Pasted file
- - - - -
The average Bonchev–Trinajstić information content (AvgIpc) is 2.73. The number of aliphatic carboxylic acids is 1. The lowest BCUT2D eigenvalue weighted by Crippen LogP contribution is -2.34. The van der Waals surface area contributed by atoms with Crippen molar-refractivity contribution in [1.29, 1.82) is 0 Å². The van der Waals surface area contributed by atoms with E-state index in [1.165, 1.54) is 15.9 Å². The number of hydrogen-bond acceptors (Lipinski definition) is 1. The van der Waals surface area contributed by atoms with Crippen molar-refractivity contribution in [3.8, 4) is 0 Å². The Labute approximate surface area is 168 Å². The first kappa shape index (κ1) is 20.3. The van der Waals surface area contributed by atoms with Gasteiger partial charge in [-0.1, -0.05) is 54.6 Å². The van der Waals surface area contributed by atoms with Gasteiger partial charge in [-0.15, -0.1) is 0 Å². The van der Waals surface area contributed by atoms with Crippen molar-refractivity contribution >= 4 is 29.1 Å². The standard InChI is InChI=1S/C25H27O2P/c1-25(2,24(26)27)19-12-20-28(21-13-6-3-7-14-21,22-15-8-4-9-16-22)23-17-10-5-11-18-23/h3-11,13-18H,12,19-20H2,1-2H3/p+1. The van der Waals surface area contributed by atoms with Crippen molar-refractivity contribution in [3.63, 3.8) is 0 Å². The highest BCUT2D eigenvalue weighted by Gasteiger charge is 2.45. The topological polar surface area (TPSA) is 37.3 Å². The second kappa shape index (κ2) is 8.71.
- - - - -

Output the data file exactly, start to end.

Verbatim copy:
The average Bonchev–Trinajstić information content (AvgIpc) is 2.73. The number of aliphatic carboxylic acids is 1. The lowest BCUT2D eigenvalue weighted by Crippen LogP contribution is -2.34. The van der Waals surface area contributed by atoms with Crippen molar-refractivity contribution in [1.29, 1.82) is 0 Å². The van der Waals surface area contributed by atoms with E-state index in [1.165, 1.54) is 15.9 Å². The number of hydrogen-bond acceptors (Lipinski definition) is 1. The van der Waals surface area contributed by atoms with Crippen molar-refractivity contribution in [3.8, 4) is 0 Å². The Labute approximate surface area is 168 Å². The first kappa shape index (κ1) is 20.3. The van der Waals surface area contributed by atoms with Gasteiger partial charge in [-0.1, -0.05) is 54.6 Å². The van der Waals surface area contributed by atoms with Gasteiger partial charge in [-0.15, -0.1) is 0 Å². The van der Waals surface area contributed by atoms with Crippen molar-refractivity contribution >= 4 is 29.1 Å². The standard InChI is InChI=1S/C25H27O2P/c1-25(2,24(26)27)19-12-20-28(21-13-6-3-7-14-21,22-15-8-4-9-16-22)23-17-10-5-11-18-23/h3-11,13-18H,12,19-20H2,1-2H3/p+1. The van der Waals surface area contributed by atoms with Crippen molar-refractivity contribution in [3.63, 3.8) is 0 Å². The highest BCUT2D eigenvalue weighted by Gasteiger charge is 2.45. The topological polar surface area (TPSA) is 37.3 Å². The second kappa shape index (κ2) is 8.71.